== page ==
Corazón Guatemalteco (Guatemalan Heart)

During National Hispanic Heritage Month, we are recognizing the rich diversity and cultural values of our Hispanic and Latino community in our employee network through their personal stories.

To celebrate National Hispanic Heritage Month,

we interviewed some of our employees to get a better understanding of how their cultural traits play a role in day-to-day life and how it influences our banking habits. Sally is a Branch Representative at our Arrowhead Branch, and would like to share her point of view and the influences her Guatemalan heritage has had on her life.

What is your Hispanic heritage?


What events or traditions do you celebrate that are specific to your culture?

We celebrate Christmas starting December 24th. I remember as a kid we would wake up super early and start prepping for making tamales. We would clean and cut the banana leaves, make the masa, sauce, cut and cube the meats and start wrapping them. We also go hard on birthdays! Carne Asada is a must, jumpers, water balloons, pinatas, candy bags and Cumbia music are just some staples to those special events.

What is something that you want others to know about your heritage or cultural identity?

I want people to know that not all of our families have 50 people. Some of us have really small families, that's okay. Also, there are so many different types of us: We are Mexican, Guatemalan, Salvadorian, Nicaraguan, etc. Oh, and not all tamales are the same! Ha-ha-ha!

Do you feel like your family is more progressive or traditional with their finances, and why?

I feel my family is very traditional in their finances. They are big savers. They only like to spend on necessities. Now, that doesn't mean we don't spend. We totally do, but it’s for the important things like houses, cars, quinceaneras, weddings, trips back to the old country and, of course, DISNEYLAND!

How does your heritage influence your spending/saving habits? Is there an emphasis on saving for long-term goals? Have you received financial advice from your family/elders based on your culture?

In my family we learned to save. My parents immigrated here from Guatemala in the 80s, so working and saving was key to their survival . My dad, since I could remember, would always tell me to start saving for a house. A house is one of the biggest investments you can make, and he was right. Also, not to buy expensive clothes because you are going to grow out of them, and they are going to get messed up in the dryer!

How was your experience growing up in relation to your culture? Were traditions important to your family?

Traditions were very important in my family. My parents would emphasize never forgetting where we come from. Guatemala is rich in family traditions; working hard and trying to make a better life for yourself and your family. That is what my family did, and that is what I am doing now. I will also keep this going with my daughter. Spending time with the family was so important to my parents. We would always sit down and eat dinner together and talk about our day; every Saturday morning, as soon as you would hear the music turn on, you knew it was cleaning and laundry day. Sunday was church, and as an adult I still continue to do all that with my little family.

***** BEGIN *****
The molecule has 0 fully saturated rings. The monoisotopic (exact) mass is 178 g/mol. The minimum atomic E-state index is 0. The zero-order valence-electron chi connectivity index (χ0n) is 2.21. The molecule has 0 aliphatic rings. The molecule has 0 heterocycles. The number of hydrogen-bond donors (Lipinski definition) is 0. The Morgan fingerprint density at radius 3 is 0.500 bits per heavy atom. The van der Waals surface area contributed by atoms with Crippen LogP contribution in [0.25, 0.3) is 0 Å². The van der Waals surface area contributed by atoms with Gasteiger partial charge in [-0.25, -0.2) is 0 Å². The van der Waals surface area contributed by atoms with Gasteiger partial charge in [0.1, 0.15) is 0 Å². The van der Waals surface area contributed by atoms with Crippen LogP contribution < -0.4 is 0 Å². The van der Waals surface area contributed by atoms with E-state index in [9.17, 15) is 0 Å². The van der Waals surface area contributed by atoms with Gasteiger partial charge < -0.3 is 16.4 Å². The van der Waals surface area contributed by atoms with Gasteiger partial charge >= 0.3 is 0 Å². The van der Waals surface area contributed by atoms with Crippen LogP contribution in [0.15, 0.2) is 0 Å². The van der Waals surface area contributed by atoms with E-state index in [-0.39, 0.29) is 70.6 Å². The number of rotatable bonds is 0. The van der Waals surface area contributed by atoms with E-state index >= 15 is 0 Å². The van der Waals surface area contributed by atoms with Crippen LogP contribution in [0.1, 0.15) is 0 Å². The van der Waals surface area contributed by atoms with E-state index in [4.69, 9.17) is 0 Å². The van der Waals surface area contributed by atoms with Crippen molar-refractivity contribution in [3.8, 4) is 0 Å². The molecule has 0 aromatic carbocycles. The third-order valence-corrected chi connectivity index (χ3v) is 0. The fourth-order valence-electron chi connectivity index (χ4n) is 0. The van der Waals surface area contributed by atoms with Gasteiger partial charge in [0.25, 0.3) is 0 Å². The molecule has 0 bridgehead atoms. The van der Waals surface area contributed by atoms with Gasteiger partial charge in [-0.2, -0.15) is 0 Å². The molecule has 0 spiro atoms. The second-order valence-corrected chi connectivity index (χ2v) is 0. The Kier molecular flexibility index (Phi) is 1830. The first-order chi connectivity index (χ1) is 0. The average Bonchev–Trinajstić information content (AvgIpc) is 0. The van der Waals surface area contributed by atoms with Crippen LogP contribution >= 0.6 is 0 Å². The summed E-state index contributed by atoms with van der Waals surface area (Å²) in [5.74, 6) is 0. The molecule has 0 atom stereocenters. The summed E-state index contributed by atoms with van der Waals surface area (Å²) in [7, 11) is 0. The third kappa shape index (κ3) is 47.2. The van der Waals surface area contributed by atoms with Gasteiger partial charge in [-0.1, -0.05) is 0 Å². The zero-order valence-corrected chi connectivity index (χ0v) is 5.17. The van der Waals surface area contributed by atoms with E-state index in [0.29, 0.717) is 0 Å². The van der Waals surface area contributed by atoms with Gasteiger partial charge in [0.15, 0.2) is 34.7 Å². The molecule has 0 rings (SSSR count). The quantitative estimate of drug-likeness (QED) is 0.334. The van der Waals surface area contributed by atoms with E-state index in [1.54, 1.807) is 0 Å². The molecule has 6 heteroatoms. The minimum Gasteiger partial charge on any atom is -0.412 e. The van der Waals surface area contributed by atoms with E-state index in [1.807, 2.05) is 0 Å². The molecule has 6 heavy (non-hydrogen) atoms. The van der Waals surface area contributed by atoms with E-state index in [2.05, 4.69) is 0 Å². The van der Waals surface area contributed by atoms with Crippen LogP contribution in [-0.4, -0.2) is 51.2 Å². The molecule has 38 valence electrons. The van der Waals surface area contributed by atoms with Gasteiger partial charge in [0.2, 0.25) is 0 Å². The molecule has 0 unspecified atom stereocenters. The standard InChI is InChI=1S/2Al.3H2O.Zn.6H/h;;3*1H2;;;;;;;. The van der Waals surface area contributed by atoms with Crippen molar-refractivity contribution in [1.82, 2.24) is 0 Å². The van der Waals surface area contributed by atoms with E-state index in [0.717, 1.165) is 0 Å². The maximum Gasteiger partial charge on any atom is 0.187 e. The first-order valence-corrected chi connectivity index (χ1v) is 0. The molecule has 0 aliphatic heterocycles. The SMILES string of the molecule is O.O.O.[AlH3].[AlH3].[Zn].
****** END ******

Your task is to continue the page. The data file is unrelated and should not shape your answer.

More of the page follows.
Who has had a major influence in your life?

My dad and my dad's best friend. They’ve taught me everything I know. If it wasn't for them teaching me about money and saving and investing early on in life, who knows where I would be right now? Because of them, I know what working hard is and wanting to "salir adelante" means - keep moving forward in life, no matter what obstacles you might encounter.

What are some common misconceptions people have about your culture?

That our tamales are not good. Don't let the banana leaves and aluminum foil fool you. Underneath that, there lies a delicious delicacy that is best paired with a bolio, or french roll as its called in English.

This question is very important: What are your favorite food dishes?

Oh man! This is a tough question. My favorite breakfast food is chorizo con huevo, with black beans, queso fresco and some warm corn tortillas. That right there is the breakfast of champions! My favorite all-time, non-breakfast food would be Caldo de Res, which is a Beef soup with delicious broth, veggies and meat. I will even eat that in the summer. I am sure you have seen the memes, but look them up if you haven’t.

Share anything else about your culture, heritage, and/or experiences that you’d like!

Our favorite movie is Apocalypto. We are hardcore fans of our soccer team...even though we never win. Ha-ha! Caldo de Res, Vicks Vapor Rub and Sprite can cure any illness, and we enjoy having a good time with our family and friends.

Share your unique story on our social media accounts about how your own culture or family has influenced your life through finances and traditions.

October 5, 2021

Published by SunWest Credit Union

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